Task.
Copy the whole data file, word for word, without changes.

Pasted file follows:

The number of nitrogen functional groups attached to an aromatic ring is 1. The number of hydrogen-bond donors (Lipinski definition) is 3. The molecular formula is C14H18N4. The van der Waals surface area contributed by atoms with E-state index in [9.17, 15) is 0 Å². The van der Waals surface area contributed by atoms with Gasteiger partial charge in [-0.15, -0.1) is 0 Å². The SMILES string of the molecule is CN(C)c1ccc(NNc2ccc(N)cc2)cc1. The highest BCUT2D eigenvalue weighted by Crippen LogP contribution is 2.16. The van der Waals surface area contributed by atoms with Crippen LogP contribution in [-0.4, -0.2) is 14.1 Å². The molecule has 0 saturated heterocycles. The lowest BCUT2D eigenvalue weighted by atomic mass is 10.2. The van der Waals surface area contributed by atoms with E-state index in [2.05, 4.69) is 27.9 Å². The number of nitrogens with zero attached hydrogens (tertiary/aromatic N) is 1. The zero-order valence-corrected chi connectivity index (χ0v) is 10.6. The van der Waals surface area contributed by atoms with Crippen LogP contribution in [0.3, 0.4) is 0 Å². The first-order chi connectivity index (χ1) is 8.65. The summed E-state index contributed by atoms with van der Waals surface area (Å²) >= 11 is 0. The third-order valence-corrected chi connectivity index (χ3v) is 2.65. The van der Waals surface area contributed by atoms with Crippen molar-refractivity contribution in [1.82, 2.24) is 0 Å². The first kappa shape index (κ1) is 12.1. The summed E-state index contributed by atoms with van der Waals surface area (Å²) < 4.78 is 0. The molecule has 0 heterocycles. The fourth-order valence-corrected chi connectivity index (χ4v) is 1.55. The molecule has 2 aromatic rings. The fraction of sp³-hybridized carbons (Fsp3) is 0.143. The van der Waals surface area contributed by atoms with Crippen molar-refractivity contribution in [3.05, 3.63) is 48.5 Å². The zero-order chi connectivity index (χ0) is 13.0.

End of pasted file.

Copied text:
The number of nitrogen functional groups attached to an aromatic ring is 1. The number of hydrogen-bond donors (Lipinski definition) is 3. The molecular formula is C14H18N4. The van der Waals surface area contributed by atoms with E-state index in [9.17, 15) is 0 Å². The van der Waals surface area contributed by atoms with Gasteiger partial charge in [-0.15, -0.1) is 0 Å². The SMILES string of the molecule is CN(C)c1ccc(NNc2ccc(N)cc2)cc1. The highest BCUT2D eigenvalue weighted by Crippen LogP contribution is 2.16. The van der Waals surface area contributed by atoms with Crippen LogP contribution in [-0.4, -0.2) is 14.1 Å². The molecule has 0 saturated heterocycles. The lowest BCUT2D eigenvalue weighted by atomic mass is 10.2. The van der Waals surface area contributed by atoms with E-state index in [2.05, 4.69) is 27.9 Å². The number of nitrogens with zero attached hydrogens (tertiary/aromatic N) is 1. The zero-order valence-corrected chi connectivity index (χ0v) is 10.6. The van der Waals surface area contributed by atoms with Crippen LogP contribution in [0.3, 0.4) is 0 Å². The first-order chi connectivity index (χ1) is 8.65. The summed E-state index contributed by atoms with van der Waals surface area (Å²) >= 11 is 0. The third-order valence-corrected chi connectivity index (χ3v) is 2.65. The van der Waals surface area contributed by atoms with Crippen molar-refractivity contribution in [1.82, 2.24) is 0 Å². The first kappa shape index (κ1) is 12.1. The summed E-state index contributed by atoms with van der Waals surface area (Å²) < 4.78 is 0. The molecule has 0 heterocycles. The fourth-order valence-corrected chi connectivity index (χ4v) is 1.55. The molecule has 2 aromatic rings. The fraction of sp³-hybridized carbons (Fsp3) is 0.143. The van der Waals surface area contributed by atoms with Crippen molar-refractivity contribution in [3.05, 3.63) is 48.5 Å². The zero-order chi connectivity index (χ0) is 13.0.